Latest F1 news in brief
- Wet, dark Malaysian GP likely - forecast
- Sepang slams Malaysia's waning F1 interest
- Williams aims to keep up with Brawn in Malaysia
- Big teams confirm new diffusers in works
- Honda executives applaud Brawn success
- Toyota drops Trulli podium appeal
Wet, dark Malaysian GP likely - forecast
(GMM) Nico Rosberg's fears about fading light combined with heavy rain look set to be realized at the Malaysian grand prix this weekend.
"If the monsoon comes down, the race is going to have to be stopped," the German driver said this week.
The Malaysian Meteorological Department is predicting thunderstorms at Sepang all week, worsening between Friday and Sunday.
Combined with the 5pm start, to better suit the bulk European TV audience, there is a risk the skies above the Sepang circuit could be very dark.
"I hope for a safe race but on Monday it rained heavily during the predicted race duration," track boss Razlan Razali told the local Star newspaper.
Sepang slams Malaysia's waning F1 interest
(GMM) Government support for Malaysia's formula one race has waned, according to Sepang circuit boss Razlan Razali.
It has been a quiet promotional build-up to the 2009 edition, and Razali blames the Malaysian government's indifferent tourism ministry.
Recent reports indicate that ticket sales are also down.
"There's only so much that we can do," he told the New Straits Times.
"We simply don't have the budget to transform KL (Kuala Lumpur) into an F1 city. We don't see the tourism ministry doing their part, although this is an event that has direct impact on their area and it helps them the most," Razali added.
He said the government has not been involved at all in the promotion of the race overseas.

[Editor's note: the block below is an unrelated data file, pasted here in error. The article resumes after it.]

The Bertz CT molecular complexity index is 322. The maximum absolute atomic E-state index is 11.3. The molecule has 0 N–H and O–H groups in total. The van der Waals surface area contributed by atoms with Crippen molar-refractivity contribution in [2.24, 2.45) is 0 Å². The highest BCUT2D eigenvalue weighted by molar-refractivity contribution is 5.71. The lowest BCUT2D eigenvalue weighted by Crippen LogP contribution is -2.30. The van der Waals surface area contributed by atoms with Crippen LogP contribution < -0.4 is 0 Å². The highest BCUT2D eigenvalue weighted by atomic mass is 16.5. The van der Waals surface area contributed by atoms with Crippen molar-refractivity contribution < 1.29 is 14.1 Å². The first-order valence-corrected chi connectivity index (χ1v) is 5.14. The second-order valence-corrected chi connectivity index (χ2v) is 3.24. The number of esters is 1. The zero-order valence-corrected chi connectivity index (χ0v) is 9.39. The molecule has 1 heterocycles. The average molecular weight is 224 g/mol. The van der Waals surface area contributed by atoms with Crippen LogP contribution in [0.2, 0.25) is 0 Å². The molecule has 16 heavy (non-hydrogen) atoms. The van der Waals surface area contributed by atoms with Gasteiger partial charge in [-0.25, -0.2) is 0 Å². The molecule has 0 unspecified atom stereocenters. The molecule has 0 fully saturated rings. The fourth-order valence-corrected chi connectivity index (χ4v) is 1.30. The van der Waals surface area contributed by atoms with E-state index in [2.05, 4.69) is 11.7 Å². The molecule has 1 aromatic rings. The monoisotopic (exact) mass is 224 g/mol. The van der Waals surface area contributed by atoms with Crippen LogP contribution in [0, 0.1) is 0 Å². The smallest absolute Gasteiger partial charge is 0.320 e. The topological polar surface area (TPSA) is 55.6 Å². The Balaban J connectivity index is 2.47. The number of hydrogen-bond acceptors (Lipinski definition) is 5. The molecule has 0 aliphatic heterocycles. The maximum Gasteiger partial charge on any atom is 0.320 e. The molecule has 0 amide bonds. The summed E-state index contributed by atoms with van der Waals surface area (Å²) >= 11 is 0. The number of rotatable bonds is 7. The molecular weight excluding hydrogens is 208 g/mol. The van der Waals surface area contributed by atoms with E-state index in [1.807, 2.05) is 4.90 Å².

"The F1 race has been put aside," said Razali.
Williams aims to keep up with Brawn in Malaysia
(GMM) Sam Michael is predicting a strong weekend in Malaysia for the Williams team.
Although the Grove squad is traditionally cautious rather than optimistic, technical director Michael was buoyed by the new FW31's form on the Albert Park circuit last weekend.
Nico Rosberg topped every timesheet at the 2009 season opener except in qualifying, and the German even set the fastest lap of the race before finishing sixth.
"If Nico had a clear track in front of him, only the Brawn was faster," Australian Michael is quoted as saying by Germany's Auto Motor und Sport.
"On fast tracks we might even keep up with them," he predicted, then referring to this weekend's venue at Sepang which boasts "many more fast corners" than Melbourne.
Michael rejects his rivals' suggestions that teams like Brawn and Williams are only showing strong form because of their controversial rear diffuser designs.
"McLaren and Ferrari had to develop their 2008 cars right up to the end of the season, while Brawn and ourselves could concentrate early on the new rules," he said.
He also sounded hopeful that Ferrari, Renault and Red Bull's diffuser appeal later this month will fail.
"If they are not able to state better arguments than they did in Melbourne, they have no chance," said Michael.